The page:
Parting Words

It’s not easy to encapsulate a combined 55 years of teaching in a few words, but recent retirees Gayle Mindes, Bill Hoecker and Frank Tavano have given it a go

Gayle Mindes
Gayle Mindes

“The graduates of DePaul leave with a deep commitment to social justice, incorporating this into their practice in their respective fields. This sense of mission is the glue that connects us all—alumni, students, faculty and staff.”

Gayle Mindes, professor of early childhood education, joined DePaul in 1993. She served as an associate dean and interim dean for the college, as chair of the Department of Teacher Education, and as program director of DePaul’s Office of Academic Affairs’ Academic Leadership Development Program.

A prolific scholar, she has authored or edited 15 books, including her most recent, “Teaching Children with Challenging Behaviors: Practical Strategies for Early Childhood Educators.” During her career, she contributed more than 60 journal articles, book chapters, monographs and papers and presented at more than 100 local and national conferences. She was one of the chief architects of the college’s doctoral program, which celebrates its 25th anniversary this fall.

Frank Tavano
Frank Tavano

“As a recently retired teacher educator, I have taught and worked with graduates from our college, and I know that the future of our great profession is in good hands. Our graduates will teach, guide, model and make a difference in the lives of young people.”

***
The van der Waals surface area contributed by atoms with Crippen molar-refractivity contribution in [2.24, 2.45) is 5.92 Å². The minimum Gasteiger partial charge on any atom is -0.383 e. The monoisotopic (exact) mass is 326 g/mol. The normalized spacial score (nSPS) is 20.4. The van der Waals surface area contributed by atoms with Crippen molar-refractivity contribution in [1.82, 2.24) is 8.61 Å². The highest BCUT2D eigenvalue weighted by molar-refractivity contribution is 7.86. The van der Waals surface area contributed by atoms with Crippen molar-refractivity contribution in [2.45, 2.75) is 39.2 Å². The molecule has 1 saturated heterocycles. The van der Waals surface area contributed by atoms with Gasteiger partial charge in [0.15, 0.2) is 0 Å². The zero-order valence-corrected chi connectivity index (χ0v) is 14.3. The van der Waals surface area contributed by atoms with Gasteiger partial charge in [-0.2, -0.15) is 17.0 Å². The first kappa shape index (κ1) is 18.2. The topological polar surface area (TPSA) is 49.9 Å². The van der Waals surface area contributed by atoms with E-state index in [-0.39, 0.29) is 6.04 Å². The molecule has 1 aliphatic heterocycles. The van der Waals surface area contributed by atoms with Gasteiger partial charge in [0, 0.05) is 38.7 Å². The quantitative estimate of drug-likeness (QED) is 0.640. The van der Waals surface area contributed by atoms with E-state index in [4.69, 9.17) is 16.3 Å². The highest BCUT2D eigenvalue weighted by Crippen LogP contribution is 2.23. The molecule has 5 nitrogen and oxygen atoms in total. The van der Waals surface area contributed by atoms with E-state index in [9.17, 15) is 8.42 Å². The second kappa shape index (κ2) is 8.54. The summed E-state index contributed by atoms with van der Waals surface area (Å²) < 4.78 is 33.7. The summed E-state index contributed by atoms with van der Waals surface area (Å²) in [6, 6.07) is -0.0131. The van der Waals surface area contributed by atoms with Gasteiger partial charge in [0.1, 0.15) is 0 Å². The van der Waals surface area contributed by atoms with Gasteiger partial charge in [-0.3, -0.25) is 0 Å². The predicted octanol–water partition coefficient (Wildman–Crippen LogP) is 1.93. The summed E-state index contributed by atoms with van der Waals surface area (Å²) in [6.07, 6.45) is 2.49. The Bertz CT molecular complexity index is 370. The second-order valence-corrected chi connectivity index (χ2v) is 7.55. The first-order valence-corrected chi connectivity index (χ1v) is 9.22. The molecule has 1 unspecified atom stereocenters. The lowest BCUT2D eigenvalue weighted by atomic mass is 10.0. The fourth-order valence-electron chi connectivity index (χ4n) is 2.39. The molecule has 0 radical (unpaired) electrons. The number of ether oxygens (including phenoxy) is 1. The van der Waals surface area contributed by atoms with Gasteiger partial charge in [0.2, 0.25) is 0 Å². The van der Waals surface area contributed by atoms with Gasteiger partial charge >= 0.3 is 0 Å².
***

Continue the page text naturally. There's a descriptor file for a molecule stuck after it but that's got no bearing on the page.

Frank Tavano, associate instructional professor in elementary education, joined DePaul in 2000 as an adjunct professor and became a full-time faculty member in 2005. Drawing on his experience as a principal, he taught educational leadership as well as core and capstone courses. A frequent volunteer for open houses and recruitment fairs, he was often the first college representative that students met.

Tavano forged relationships with area schools, leading workshops for teachers, supervising DePaul students during field experiences and providing parent seminars. Tavano created a mentoring program for adjunct faculty in his department that was so successful it was adopted by the rest of the college. He also supervised the college’s administrative interns.

Bill Hoecker
Bill Hoecker

“I have always encouraged my students to lead with dignity and humility, to understand that they have limitations and that leadership needs to be shared if it is going to be sustained over time. Leaders need to be principle-centered and care about the organization and its members.”

Bill Hoecker joined DePaul in 2006, becoming the college’s superintendent-in-residence. As clinical assistant professor and clinical director of the Department of Educational Leadership, he restructured the internship program for aspiring principals and developed the Professional Learning Communities course that nearly all students in the college take.

Hoecker often consulted with area school boards on strategic plans. In addition, he helped launch the Academy for Urban School Leadership program for principals. ​​